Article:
He takes a wad of cash out of his overalls, counts off four tens and holds them out, smiling. By this time I'm past caring, and I'm still high on armpit stench so I let it go. I've paid him the equivalent of £10 Sterling which is a bit of a rip-off but, on reflection, he has just saved us at least an hour of hellish waiting and jostling so, what the hell.
Immigration and the second security check are positively streamlined procedures by comparison, and pretty soon we're in the poor excuse for a departure lounge: a couple of refreshment stands and just one tiny duty free shop (remember, no alcohol here) which we have to walk to the next terminal to reach. After a quick browse around the shop we get to the gate, to read on the computer screens that our 17.20 departure to Bahrain is both leaving at 18.00 and on time! Not sure how they manage that. Our original departure time comes and goes and there's no plane a the gate yet. We saunter up to the airline representative -- a podgy twenty-something man with what I can only describe as a Bob-gone-wrong hairstyle, mobile phone-in-hand, and a now familiar vacant middle-distance stare -- and ask when the flight will be departing, as we have a connection to make.
The agent shrugs and says lazily, "Maybe... 6.30"
Maybe? "MAYBE??" <-- Karen's had about enough by now.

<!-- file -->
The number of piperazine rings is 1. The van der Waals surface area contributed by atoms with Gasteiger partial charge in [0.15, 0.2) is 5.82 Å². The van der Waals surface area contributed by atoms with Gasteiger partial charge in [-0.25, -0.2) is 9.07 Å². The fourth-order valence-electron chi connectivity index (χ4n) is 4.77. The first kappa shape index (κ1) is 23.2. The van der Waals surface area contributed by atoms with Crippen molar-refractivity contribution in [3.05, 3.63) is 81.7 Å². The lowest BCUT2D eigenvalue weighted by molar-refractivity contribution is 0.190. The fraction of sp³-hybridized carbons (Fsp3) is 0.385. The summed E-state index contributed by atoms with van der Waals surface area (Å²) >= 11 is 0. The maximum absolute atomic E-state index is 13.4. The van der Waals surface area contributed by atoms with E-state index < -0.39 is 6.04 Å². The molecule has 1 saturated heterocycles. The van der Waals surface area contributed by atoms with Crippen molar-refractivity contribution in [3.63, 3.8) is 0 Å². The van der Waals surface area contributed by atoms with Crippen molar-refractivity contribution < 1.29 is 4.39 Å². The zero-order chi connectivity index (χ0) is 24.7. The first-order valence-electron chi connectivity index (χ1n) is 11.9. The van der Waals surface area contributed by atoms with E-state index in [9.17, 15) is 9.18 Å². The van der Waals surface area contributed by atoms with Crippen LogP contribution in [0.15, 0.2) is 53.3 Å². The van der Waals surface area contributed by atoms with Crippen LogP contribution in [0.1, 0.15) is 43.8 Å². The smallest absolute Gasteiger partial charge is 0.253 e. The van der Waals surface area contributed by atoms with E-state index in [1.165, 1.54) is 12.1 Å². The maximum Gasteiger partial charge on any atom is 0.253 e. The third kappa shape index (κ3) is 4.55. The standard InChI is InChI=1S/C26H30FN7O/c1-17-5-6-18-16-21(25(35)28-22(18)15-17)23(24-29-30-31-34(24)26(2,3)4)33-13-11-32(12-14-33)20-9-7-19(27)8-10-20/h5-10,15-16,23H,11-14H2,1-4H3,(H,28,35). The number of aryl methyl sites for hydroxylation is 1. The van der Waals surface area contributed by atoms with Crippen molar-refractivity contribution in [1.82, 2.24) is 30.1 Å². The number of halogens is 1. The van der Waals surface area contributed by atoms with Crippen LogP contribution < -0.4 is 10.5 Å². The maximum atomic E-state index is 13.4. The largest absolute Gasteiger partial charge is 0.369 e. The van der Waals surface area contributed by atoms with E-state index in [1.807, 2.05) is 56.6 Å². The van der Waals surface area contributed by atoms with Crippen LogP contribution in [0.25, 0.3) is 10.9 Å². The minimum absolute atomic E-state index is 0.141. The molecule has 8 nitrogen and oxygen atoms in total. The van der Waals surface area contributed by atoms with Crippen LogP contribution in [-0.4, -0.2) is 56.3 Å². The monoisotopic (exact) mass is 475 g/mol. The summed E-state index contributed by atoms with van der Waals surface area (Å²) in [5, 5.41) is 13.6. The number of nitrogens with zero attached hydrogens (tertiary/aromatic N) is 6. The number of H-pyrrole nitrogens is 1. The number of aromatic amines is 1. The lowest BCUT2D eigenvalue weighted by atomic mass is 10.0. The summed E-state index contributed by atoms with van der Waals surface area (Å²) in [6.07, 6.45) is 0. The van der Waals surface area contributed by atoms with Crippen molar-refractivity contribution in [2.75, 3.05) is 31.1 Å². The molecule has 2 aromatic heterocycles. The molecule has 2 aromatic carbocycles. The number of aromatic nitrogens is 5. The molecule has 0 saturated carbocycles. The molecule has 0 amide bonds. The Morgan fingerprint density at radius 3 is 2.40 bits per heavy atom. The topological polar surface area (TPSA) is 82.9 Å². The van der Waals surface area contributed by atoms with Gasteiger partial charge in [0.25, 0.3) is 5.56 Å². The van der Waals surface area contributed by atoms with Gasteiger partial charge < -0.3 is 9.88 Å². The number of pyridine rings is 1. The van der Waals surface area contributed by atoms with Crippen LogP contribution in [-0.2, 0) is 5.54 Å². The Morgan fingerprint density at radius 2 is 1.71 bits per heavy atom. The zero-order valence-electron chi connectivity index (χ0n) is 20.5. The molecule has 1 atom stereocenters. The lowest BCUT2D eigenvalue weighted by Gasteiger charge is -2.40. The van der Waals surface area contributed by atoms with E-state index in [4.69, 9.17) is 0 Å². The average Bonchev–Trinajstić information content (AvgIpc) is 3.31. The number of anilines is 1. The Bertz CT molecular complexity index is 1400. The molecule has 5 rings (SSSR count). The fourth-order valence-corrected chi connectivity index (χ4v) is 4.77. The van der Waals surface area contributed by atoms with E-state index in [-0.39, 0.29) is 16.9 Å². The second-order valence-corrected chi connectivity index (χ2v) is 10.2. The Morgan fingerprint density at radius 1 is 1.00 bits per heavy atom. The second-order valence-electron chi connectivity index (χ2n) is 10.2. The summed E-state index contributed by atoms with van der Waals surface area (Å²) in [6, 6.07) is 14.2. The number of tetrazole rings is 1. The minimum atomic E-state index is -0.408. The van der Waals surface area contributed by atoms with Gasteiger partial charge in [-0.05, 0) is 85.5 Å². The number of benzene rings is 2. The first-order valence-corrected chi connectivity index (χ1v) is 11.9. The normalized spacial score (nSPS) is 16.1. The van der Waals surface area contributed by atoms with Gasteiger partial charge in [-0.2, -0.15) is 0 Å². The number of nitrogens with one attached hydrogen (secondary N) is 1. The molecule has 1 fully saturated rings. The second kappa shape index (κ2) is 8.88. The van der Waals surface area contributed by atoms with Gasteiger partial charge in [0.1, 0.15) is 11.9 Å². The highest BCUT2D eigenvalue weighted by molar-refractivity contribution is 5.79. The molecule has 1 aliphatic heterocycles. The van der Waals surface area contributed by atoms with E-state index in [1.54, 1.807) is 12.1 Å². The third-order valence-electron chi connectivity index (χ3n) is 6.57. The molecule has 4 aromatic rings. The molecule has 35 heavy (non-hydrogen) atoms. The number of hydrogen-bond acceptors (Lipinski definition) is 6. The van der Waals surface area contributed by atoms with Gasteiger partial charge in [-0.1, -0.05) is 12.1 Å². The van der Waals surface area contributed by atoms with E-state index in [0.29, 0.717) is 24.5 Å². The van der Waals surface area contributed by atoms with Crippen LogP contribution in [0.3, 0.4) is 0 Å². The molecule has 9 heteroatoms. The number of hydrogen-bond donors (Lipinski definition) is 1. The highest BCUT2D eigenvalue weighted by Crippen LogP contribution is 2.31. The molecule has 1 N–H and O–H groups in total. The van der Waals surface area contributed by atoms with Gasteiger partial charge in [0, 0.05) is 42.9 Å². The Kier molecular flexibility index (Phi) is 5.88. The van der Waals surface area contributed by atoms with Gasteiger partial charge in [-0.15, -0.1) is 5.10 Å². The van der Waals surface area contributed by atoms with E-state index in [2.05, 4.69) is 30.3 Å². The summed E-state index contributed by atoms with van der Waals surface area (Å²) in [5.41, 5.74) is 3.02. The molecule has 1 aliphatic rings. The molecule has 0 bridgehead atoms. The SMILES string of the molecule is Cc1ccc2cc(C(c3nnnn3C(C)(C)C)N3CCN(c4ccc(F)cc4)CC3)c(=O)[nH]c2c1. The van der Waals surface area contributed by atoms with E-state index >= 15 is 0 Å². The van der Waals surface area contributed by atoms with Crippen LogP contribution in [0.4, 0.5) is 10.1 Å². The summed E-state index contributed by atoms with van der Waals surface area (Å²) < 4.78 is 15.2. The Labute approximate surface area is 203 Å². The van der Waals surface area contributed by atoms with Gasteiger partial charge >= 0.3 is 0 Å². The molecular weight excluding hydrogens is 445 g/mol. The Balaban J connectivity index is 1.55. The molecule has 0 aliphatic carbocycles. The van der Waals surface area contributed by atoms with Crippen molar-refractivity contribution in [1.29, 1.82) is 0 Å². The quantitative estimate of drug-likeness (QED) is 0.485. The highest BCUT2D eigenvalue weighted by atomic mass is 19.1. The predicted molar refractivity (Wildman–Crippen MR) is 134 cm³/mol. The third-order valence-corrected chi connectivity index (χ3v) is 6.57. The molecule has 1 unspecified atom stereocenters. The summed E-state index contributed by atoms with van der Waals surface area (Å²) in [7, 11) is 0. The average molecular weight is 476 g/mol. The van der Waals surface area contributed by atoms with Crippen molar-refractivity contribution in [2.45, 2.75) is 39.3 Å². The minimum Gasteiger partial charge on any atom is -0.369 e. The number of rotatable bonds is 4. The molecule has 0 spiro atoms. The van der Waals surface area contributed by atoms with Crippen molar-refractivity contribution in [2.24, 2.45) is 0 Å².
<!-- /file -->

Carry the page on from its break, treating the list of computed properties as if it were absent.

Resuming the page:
Another shrug tells us it's probably not worth pursuing, so we skulk back to our seats.
The flight finally starts boarding at 18.10 and we take our seats in Row 40 amid the aforementioned throng of smelly men. Oh No! It appears that we are one smelly man short! The crew are making final call after final call, and eventually the decision is taken to off-load his baggage before we can depart, so we end up sitting there stationery for an hour and twenty minutes, fretting about missing our connection. I ask the flight attendant about it and she tells me not to worry -- the Abu Dhabi flight we need to connect with is also delayed, so we should make it.
We land in Bahrain and leg it off the plane, along the jetty, down a long corridor and up a (non-working) escalator to find that we've missed the connection, which took off on time. Dejected, we trudge back down to the transit desk, where they put us on an Etihad flight leaving at 22.35, which would get us to Abu Dhabi around 12am and two hours later than planned. Upon reaching the gate we find that the Etihad flight is subject to a 90-minute delay, and will now be departing at 23.55.
We finally land in Abu Dhabi at around 1.30 am, and Joy! our hotel limo is actually there waiting for us! At last, something's gone right! We get to the hotel around 2am and check in, to be told we have been upgraded to a Royal Suite from the Diplomatic Suite we had booked. "Lovely!" we thought. We are taken to the Royal Suite: very nice indeed but with one major drawback -- it only has one bedroom. A further wait of around half an hour ensues while they find us another room: the Diplomatic Suite we had booked in the first place, and we all fall into bed at about three in the morning.
That's it: I can't go on. The rest of the story will have to wait 'til tomorrow. Stay tuned for part two while I go off to get some more tissues to mop the keyboard with.